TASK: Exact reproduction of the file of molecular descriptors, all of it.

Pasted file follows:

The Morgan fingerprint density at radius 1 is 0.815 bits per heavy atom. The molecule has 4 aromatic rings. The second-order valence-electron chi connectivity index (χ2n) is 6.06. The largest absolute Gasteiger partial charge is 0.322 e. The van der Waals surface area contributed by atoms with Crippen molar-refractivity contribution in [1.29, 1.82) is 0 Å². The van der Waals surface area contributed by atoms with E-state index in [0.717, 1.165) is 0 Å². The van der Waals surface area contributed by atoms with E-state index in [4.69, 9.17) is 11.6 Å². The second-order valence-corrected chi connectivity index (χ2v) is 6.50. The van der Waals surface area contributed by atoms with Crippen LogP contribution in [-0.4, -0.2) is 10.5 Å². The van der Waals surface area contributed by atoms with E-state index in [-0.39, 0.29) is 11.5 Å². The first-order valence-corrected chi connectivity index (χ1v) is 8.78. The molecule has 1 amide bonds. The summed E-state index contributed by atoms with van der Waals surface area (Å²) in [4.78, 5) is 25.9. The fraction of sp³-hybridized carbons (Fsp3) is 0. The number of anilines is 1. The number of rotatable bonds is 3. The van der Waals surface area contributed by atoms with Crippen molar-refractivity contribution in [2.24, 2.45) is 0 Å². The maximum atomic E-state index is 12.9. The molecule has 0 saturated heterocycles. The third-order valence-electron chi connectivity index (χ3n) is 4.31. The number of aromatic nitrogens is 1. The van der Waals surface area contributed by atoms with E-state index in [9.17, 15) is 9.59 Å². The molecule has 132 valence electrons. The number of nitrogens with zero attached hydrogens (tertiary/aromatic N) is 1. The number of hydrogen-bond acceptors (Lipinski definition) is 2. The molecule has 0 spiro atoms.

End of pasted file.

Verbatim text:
The Morgan fingerprint density at radius 1 is 0.815 bits per heavy atom. The molecule has 4 aromatic rings. The second-order valence-electron chi connectivity index (χ2n) is 6.06. The largest absolute Gasteiger partial charge is 0.322 e. The van der Waals surface area contributed by atoms with Crippen molar-refractivity contribution in [1.29, 1.82) is 0 Å². The van der Waals surface area contributed by atoms with E-state index in [0.717, 1.165) is 0 Å². The van der Waals surface area contributed by atoms with E-state index in [4.69, 9.17) is 11.6 Å². The second-order valence-corrected chi connectivity index (χ2v) is 6.50. The van der Waals surface area contributed by atoms with Crippen LogP contribution in [-0.4, -0.2) is 10.5 Å². The van der Waals surface area contributed by atoms with E-state index in [-0.39, 0.29) is 11.5 Å². The first-order valence-corrected chi connectivity index (χ1v) is 8.78. The molecule has 1 amide bonds. The summed E-state index contributed by atoms with van der Waals surface area (Å²) in [4.78, 5) is 25.9. The fraction of sp³-hybridized carbons (Fsp3) is 0. The number of anilines is 1. The number of rotatable bonds is 3. The van der Waals surface area contributed by atoms with Crippen molar-refractivity contribution in [2.24, 2.45) is 0 Å². The maximum atomic E-state index is 12.9. The molecule has 0 saturated heterocycles. The third-order valence-electron chi connectivity index (χ3n) is 4.31. The number of aromatic nitrogens is 1. The van der Waals surface area contributed by atoms with E-state index in [9.17, 15) is 9.59 Å². The molecule has 132 valence electrons. The number of nitrogens with zero attached hydrogens (tertiary/aromatic N) is 1. The number of hydrogen-bond acceptors (Lipinski definition) is 2. The molecule has 0 spiro atoms.